The American South lost an authentic legend when Nelle Harper Lee died Friday morning, February 19th, at the assisted living facility where she lived in Monroeville, AL.
She was admired throughout the world for her novel To Kill A Mockingbird, and she was cherished by her many friends in Alabama. I was not one of them. Never saw her except in photographs. I did, however, hear a number of rollicking Nelle Lee stories during the late 1980s when I worked for the Montgomery Advertiser and the Alabama Journal, the morning and afternoon daily newspapers in Montgomery.
A few old time newspaper people were then still around who had worked at the Montgomery papers during her time working there in the late 1940s. Their anecdotes reflected affection and admiration for Nelle Lee, but also revealed a much more interesting character than one might guess from some of her press and from the several sweet-little-old-white-haired-lady photographs taken of Miss Lee her during the last 10 years.
The daughter of a crusty old Alabama newspaper owner and lawyer, she was a real newspaper reporter: she loved to smoke cigarettes and drink distilled spirits and cuss. She had a delightfully wicked sense of humor and a talent for the spontaneous, merciless quip.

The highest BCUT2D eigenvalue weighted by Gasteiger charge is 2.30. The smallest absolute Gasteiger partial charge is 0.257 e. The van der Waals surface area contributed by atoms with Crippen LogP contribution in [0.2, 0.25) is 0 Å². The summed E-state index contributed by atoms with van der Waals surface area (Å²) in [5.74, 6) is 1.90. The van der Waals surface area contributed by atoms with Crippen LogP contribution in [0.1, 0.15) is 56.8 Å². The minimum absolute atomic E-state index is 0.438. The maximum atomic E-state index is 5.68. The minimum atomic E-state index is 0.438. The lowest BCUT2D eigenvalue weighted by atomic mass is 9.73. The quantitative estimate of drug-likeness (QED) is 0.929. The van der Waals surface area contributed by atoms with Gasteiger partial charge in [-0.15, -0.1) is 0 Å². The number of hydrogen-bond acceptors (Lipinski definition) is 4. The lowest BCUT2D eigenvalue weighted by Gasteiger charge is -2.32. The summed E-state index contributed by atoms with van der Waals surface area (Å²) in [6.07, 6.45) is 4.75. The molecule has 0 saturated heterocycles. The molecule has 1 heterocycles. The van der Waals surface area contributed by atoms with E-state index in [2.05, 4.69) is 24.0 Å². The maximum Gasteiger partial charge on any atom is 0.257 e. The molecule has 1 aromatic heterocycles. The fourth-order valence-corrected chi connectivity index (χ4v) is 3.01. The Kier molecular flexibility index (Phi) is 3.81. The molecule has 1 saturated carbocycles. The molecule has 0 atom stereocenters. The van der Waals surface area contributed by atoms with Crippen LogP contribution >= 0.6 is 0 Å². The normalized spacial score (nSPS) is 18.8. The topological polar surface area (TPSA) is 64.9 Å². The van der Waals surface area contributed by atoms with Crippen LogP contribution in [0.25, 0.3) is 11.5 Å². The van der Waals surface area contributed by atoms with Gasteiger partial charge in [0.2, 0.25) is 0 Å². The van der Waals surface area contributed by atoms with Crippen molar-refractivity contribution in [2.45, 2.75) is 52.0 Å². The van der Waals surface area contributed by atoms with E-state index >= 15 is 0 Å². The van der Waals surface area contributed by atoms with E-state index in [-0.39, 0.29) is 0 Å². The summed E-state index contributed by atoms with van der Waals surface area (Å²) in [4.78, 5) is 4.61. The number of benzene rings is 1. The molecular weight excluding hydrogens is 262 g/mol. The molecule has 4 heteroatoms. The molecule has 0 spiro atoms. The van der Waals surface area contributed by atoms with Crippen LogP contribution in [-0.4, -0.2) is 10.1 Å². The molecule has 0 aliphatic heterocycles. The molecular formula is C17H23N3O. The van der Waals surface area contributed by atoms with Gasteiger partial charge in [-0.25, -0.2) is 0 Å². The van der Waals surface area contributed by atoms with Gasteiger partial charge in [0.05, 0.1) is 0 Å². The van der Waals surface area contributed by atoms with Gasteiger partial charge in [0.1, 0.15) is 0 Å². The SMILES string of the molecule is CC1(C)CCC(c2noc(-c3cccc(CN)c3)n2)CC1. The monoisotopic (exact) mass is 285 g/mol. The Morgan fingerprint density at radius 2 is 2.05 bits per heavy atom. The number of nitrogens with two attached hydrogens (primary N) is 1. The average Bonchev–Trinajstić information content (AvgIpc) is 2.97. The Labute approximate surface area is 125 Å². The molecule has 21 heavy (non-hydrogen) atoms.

The late Darryl Gates, an Alabama Journal editor, told me several Nelle Lee stories. Here are a couple I liked best:
A man named Grover Cleveland Hall, Jr. was an editor on the Montgomery daily papers for 25 years. A solid editor, Hall was also known as a flashy dresser, who considered himself something of a bon vivant and handy with the ladies. Nelle Lee said of Hall: “He’s the only man I know that can strut sitting down.”
Another story involved a long-serving member of the U.S. Congress from Alabama. The lawmaker was at home in Alabama when Nelle Lee went to interview him. While sitting with her in his Montgomery office, the arrogant old fool exposed himself and, with a lecherous grin, asked, “What do you think?
“I’ve seen better,” was Harper Lee’s quick response.
R.I.P.: Nelle Harper Lee, one of our most beloved writers and a strong, courageous Southern woman.